Collection of artifacts, including agreements, policies, procedures, and technical specifications, collectively ensuring interoperability within the Peppol Network. This encompasses the Peppol Architectural Framework and the Peppol Governance Framework. They adapt based on the change management stipulations outlined in the Internal Regulations, Operational Procedures. Read more about Peppol interoperability framework.
Interoperability refers to the ability of different information systems, devices, applications, or networks to work together and exchange information effectively, accurately, and seamlessly. The main goal of interoperability is to facilitate the integrated and cooperative use of different systems without requiring any special effort from the user.
An entity (typically a business or government body) that is registered and can send or receive documents over the Peppol network.
Peppol policy for use
Several documents outline the terms and conditions for using the Peppol network — Internal Regulations on the Use of the Peppol Network, Operational Procedures, and Service Provider Agreement. The Core Invoice Usage Specification (CIUS) specifies detailed guidance and business rules related to the actual implementation and use for seller, issuers of e-invoices. See also Peppol governance documentation.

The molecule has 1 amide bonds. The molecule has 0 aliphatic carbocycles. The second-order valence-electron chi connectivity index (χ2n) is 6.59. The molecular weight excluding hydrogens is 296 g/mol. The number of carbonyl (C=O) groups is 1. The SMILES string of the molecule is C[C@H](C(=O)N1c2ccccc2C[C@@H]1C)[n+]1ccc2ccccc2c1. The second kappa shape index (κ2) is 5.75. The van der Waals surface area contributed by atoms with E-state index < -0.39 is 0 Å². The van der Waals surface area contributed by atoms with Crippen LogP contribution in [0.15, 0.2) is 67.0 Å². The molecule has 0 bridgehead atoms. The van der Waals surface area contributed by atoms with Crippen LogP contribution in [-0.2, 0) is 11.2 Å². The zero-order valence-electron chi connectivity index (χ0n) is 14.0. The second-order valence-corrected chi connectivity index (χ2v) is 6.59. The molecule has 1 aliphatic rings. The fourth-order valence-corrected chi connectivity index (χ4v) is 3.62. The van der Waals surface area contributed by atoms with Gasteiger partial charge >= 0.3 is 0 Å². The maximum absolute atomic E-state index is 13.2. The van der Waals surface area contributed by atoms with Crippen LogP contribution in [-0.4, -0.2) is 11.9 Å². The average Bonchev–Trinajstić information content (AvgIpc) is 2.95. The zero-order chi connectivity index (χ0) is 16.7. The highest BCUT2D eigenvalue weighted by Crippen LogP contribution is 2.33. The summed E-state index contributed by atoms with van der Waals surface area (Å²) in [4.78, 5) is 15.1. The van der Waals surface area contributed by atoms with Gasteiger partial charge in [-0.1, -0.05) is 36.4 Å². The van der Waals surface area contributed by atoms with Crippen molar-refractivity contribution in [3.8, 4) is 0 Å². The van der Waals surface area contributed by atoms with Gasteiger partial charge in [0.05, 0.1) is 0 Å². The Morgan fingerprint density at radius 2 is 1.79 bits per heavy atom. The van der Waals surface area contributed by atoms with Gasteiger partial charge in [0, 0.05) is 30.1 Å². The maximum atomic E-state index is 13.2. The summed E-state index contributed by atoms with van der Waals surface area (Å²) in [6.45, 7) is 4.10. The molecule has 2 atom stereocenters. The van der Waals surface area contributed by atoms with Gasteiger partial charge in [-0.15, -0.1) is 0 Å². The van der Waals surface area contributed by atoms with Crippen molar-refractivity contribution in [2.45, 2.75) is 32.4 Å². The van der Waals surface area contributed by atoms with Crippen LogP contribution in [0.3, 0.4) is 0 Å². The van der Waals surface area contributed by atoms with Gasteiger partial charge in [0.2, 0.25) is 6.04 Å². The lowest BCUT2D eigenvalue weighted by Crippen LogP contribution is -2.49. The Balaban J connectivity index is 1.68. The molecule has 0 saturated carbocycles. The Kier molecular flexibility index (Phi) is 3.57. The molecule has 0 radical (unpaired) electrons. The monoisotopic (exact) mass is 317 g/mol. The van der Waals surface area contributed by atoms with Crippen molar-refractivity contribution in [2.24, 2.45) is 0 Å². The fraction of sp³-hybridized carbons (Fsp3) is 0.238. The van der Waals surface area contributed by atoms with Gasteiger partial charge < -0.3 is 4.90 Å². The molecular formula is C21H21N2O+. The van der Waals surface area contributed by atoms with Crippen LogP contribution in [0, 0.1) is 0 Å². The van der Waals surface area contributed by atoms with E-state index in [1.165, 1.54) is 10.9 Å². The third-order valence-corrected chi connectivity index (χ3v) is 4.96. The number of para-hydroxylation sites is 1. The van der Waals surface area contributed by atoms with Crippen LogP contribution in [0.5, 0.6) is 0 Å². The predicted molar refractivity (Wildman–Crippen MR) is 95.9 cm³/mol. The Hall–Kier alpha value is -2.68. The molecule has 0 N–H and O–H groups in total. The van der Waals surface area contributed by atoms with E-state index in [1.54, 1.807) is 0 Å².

Peppol Service Provider
A Peppol Service Provider is authorized to provide Peppol Services based on the Peppol Interoperability Framework in the Peppol Service Domains that the Service Provider operates. This means that each Service Provider is certified for one or more Peppol Services, such as Access Point, Service Metadata Publisher, etc. Once a Service Provider is certified by a Peppol Authority, the Service Provider will receive a set of Peppol certificates needed to communicate in the Peppol network. See also Access Point.
Mandatory technical aspects, processes, and message types in the Peppol network for all service providers/access points. Ensures interoperability of core message types.
More information about Post-Award.
Refers to technical aspects, processes, and message types under development in Peppol. It is voluntary for Peppol service providers/access points to participate in initiatives and non-mandatory to receive, for example, message types within Pre-Award.
More information about Pre-Award.